The lowest temperature at which a substance catches fire and undergoes combustion liberating heat and light is called ignition temperature.
In other words it is the minimum temperature at which a combustible substance such as air or gas, must be heated up prior to burning in the absence of any source of the heat. This temperature plays a key role in determining the safety criterions for low volatile products such as diesel oil, lubricating oil, and fuel oil.
We have already observed that matchstick gets ignited as soon as we strike it against the matchbox whereas it takes a lot of time to ignite a mosquito repellent.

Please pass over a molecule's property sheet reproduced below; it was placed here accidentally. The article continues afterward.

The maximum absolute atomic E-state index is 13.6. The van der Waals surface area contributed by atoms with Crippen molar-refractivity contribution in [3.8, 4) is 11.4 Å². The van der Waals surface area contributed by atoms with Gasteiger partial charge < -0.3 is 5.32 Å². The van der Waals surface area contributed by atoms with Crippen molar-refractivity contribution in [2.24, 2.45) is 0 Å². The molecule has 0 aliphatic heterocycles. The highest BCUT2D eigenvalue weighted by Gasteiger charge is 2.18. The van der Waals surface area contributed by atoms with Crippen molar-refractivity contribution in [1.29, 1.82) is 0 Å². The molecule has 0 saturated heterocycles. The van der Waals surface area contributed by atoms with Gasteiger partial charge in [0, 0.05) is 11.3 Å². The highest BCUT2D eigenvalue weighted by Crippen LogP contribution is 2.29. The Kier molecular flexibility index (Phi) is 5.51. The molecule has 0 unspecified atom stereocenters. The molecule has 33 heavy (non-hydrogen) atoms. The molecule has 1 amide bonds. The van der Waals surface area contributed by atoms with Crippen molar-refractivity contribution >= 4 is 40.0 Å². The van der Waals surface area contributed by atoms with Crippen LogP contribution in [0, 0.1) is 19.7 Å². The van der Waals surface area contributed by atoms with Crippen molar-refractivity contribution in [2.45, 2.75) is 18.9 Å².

Similarly kerosene oil does not catch fire on its own at room temperature but as soon as it is heated a little it catches fire. This is because they have different temperature at which they start burning when heat is provided to them.